Impaired metaphor comprehension in individuals with autistic spectrum disorder as symptom of impaired interhemispheric coordination and functional connectivity


Impaired metaphor comprehension has been widely reported in the autistic population. Autistic adults with a typical IQ, vocabulary, and linguistic competence still underperform on metaphor comprehension tasks. Several explanations for this have been proposed- impaired theory of mind, weak central coherence, low verbal IQ, a lack of prior semantic knowledge, problems with information integration, or some form of hemispheric dysfunction within the autistic brain. However, the evidence in support of these proposals is equivocal. In this thesis, I contend that impaired metaphor comprehension in autistic individuals is not, in fact, caused by the dysfunction of a single skill, or a single area of the brain. A review of the literature suggests instead that impaired metaphor comprehension is due to pervasive, systematic differences in the autistic brain. These differences make various linguistic tasks more effortful for autistic individuals than they are for neurotypical individuals – and, as figurative language and metaphor comprehension are high-effort tasks with a high processing load, these competencies are disproportionately affected. Impaired interhemispheric communication and impaired functional connectivity (specifically a frontal-posterior connectivity impairment that affects synchronization of activity in Wernicke’s and Broca’s areas) mean that the neurological functions required for metaphor comprehension (i.e. transfer of information between hemispheres, and coordination of Wernicke’s and Broca’s areas) are more demanding for the autistic brain. An atypical lack of lateralization of linguistic functions in the autistic brain compounds this problem, necessitating even more widespread information transfer. Additionally, autistic individuals display decreased activation in areas of the brain involved with mediating executive functioning-related process that are essential to metaphor comprehension, such as retrieval of prior semantic knowledge, selection between competing semantic alternatives, verbal processing, and working memory. (Supervised by Dr. Richard Breheny.)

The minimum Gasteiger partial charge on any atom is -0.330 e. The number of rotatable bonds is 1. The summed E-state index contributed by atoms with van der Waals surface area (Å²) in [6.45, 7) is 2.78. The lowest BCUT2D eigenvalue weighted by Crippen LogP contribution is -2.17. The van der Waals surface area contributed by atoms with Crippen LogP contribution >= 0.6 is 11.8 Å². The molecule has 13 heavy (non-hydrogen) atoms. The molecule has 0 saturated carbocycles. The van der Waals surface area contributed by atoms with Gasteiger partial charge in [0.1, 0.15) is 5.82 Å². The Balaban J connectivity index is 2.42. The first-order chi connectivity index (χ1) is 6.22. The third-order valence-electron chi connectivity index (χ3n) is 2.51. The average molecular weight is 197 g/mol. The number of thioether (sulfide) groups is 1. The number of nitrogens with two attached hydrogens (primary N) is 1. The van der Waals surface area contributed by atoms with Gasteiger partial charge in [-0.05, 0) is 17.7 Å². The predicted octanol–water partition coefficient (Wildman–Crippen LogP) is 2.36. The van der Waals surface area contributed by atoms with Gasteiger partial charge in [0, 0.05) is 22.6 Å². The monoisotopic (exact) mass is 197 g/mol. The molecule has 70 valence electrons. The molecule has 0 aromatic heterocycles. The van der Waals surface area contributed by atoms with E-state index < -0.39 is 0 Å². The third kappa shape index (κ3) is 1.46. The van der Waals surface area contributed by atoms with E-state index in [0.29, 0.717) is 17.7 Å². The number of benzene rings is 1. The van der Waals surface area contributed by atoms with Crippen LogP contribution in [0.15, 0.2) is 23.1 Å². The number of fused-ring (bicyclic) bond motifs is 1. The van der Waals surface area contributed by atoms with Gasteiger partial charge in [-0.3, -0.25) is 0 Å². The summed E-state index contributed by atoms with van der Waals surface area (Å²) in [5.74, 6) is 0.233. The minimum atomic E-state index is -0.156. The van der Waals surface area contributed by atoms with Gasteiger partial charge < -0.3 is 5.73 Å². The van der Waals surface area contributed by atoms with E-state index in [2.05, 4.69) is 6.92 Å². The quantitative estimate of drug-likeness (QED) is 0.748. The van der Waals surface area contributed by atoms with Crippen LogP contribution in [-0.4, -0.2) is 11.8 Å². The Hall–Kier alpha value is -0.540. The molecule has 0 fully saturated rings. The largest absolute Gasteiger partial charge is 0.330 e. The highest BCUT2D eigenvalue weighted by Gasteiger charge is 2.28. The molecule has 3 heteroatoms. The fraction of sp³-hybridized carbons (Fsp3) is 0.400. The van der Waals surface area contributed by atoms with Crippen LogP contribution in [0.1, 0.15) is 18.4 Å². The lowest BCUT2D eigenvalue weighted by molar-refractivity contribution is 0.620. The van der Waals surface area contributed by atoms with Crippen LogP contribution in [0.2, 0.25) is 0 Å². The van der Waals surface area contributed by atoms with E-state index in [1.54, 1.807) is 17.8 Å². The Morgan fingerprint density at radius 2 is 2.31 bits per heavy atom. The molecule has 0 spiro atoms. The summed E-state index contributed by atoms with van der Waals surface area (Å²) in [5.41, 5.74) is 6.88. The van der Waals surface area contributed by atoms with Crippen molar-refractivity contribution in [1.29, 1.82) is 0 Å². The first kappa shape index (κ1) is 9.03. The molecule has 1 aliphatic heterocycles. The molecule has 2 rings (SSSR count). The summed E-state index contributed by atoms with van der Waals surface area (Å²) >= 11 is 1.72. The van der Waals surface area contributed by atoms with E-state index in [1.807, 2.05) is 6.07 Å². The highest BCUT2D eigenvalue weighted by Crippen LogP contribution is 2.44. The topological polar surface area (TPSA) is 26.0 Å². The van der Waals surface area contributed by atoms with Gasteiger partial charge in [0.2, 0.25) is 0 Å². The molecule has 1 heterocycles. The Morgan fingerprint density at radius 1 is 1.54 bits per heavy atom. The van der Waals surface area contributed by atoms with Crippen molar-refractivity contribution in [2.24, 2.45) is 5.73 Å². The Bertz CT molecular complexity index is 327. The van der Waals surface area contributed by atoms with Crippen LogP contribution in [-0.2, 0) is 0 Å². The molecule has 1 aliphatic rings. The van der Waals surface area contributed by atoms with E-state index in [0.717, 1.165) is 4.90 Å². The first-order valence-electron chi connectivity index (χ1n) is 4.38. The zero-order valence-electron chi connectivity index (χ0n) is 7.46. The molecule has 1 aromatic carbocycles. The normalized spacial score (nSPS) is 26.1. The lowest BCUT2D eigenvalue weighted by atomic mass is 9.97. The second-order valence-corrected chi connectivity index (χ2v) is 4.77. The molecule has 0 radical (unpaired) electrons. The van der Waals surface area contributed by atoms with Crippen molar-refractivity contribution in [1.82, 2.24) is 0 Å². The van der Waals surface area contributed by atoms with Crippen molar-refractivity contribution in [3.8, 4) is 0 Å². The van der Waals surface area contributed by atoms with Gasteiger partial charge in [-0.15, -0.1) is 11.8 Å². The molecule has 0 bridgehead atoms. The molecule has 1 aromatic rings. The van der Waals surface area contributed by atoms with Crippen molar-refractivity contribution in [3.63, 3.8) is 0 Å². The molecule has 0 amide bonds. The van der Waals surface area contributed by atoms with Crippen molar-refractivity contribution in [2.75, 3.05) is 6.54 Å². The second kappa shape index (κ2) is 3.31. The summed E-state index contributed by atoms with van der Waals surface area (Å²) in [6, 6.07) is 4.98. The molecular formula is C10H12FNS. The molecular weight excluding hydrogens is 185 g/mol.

Thesis for BA Hons in Linguistics at University College London